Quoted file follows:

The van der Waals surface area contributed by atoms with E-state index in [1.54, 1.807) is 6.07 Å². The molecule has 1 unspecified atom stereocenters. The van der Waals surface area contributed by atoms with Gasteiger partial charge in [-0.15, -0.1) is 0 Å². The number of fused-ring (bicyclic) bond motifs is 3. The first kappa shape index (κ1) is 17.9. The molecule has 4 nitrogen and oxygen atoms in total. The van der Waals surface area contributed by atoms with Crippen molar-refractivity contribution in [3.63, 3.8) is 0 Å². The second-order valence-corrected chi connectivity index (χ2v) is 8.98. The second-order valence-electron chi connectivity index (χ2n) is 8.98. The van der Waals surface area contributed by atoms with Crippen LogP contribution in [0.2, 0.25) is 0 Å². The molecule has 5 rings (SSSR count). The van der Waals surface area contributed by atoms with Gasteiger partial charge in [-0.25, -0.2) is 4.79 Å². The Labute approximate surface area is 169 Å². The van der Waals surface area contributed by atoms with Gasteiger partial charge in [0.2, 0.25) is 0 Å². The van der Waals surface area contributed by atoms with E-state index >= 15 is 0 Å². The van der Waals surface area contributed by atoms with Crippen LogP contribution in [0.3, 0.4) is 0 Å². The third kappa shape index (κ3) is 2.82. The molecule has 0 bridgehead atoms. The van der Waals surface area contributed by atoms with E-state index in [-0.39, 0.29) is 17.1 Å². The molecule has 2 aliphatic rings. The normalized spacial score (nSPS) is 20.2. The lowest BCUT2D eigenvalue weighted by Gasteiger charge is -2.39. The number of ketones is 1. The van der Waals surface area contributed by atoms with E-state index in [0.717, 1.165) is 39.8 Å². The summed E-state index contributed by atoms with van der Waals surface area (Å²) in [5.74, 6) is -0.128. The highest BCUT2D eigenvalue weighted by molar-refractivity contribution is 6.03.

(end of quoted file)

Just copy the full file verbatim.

The van der Waals surface area contributed by atoms with E-state index in [1.54, 1.807) is 6.07 Å². The molecule has 1 unspecified atom stereocenters. The van der Waals surface area contributed by atoms with Gasteiger partial charge in [-0.15, -0.1) is 0 Å². The number of fused-ring (bicyclic) bond motifs is 3. The first kappa shape index (κ1) is 17.9. The molecule has 4 nitrogen and oxygen atoms in total. The van der Waals surface area contributed by atoms with Crippen molar-refractivity contribution in [3.63, 3.8) is 0 Å². The second-order valence-corrected chi connectivity index (χ2v) is 8.98. The second-order valence-electron chi connectivity index (χ2n) is 8.98. The van der Waals surface area contributed by atoms with Crippen LogP contribution in [0.2, 0.25) is 0 Å². The molecule has 5 rings (SSSR count). The van der Waals surface area contributed by atoms with Gasteiger partial charge in [-0.25, -0.2) is 4.79 Å². The Labute approximate surface area is 169 Å². The van der Waals surface area contributed by atoms with Gasteiger partial charge in [0.2, 0.25) is 0 Å². The van der Waals surface area contributed by atoms with E-state index >= 15 is 0 Å². The van der Waals surface area contributed by atoms with Crippen LogP contribution in [0.3, 0.4) is 0 Å². The third kappa shape index (κ3) is 2.82. The molecule has 0 bridgehead atoms. The van der Waals surface area contributed by atoms with E-state index in [-0.39, 0.29) is 17.1 Å². The molecule has 2 aliphatic rings. The normalized spacial score (nSPS) is 20.2. The lowest BCUT2D eigenvalue weighted by Gasteiger charge is -2.39. The number of ketones is 1. The van der Waals surface area contributed by atoms with E-state index in [0.717, 1.165) is 39.8 Å². The summed E-state index contributed by atoms with van der Waals surface area (Å²) in [5.74, 6) is -0.128. The highest BCUT2D eigenvalue weighted by molar-refractivity contribution is 6.03.